Medicare Part A is traditional Medicare hospital insurance coverage, while Medicare Part B is traditional Medicare medical insurance coverage, explains Medicare.gov. Medicare Part C refers to Medicare Advantage plans offered by private insurance companies, and Medicare Part D refers to Medicare prescription drug coverage plans.Continue Reading
Medicare Part A covers hospital stays, nursing care, home health services and hospice care, notes Medicare.gov. Most people receive Part A without paying a monthly premium, although they have to pay deductibles and coinsurance during hospital inpatient stays. Medicare Part B covers doctor visits, surgeries, lab tests, preventive services and medically necessary supplies. Everyone has to pay a monthly premium for Part B, and there is also a deductible before Medicare begins to pay for eligible expenses.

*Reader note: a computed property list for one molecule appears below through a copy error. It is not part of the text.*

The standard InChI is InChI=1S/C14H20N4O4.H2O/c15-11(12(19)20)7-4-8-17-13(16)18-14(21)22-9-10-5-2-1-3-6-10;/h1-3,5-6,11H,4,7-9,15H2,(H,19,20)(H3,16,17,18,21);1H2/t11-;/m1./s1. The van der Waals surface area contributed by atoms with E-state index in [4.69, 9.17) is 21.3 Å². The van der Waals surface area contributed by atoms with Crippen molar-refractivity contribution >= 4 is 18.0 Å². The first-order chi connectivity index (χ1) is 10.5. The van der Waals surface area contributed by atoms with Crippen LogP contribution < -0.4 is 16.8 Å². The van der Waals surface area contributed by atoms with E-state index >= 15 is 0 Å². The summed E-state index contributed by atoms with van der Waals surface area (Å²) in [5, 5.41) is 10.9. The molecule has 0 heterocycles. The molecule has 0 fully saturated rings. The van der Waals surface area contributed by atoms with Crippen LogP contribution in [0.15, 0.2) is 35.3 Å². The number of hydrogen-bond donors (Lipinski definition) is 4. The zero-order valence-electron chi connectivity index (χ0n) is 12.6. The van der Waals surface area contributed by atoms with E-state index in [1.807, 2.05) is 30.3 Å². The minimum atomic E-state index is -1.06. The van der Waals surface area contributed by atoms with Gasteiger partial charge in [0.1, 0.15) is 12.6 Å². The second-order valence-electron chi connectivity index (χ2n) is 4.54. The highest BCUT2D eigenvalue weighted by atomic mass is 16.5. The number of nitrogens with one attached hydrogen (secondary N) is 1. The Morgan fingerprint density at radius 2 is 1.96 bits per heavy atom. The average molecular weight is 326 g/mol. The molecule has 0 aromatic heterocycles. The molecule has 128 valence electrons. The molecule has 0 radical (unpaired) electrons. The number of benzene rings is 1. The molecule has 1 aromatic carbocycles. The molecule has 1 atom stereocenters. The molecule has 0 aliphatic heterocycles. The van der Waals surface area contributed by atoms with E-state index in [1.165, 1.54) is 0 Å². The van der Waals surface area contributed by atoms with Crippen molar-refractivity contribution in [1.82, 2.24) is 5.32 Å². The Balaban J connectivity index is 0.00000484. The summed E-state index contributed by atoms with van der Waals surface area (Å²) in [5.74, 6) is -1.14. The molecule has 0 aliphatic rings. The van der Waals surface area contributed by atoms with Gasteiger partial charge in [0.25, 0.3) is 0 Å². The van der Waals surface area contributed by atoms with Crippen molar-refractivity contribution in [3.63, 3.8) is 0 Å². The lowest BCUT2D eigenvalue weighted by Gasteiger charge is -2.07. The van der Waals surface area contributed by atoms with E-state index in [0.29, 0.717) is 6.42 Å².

Medicare Part C plans must provide all the coverage that traditional Medicare Parts A and B provide, and they also often provide extra coverage such as dental, vision, hearing, and health and wellness programs, according to Medicare.gov. In addition, Medicare Advantage plans usually provide prescription drug coverage. Most Medicare Part C plans charge an extra monthly premium in addition to the Medicare Part B premium as well as out-of-pocket expenses such as copayments and coinsurance. Private insurance companies offer Medicare Part D plans, which provide prescription drug coverage for those enrolled in traditional Medicare as well as Advantage plans that do not include drug coverage. Monthly premiums for Part D vary according to the specific plans and the incomes of the enrollees.Learn more about Health Insurance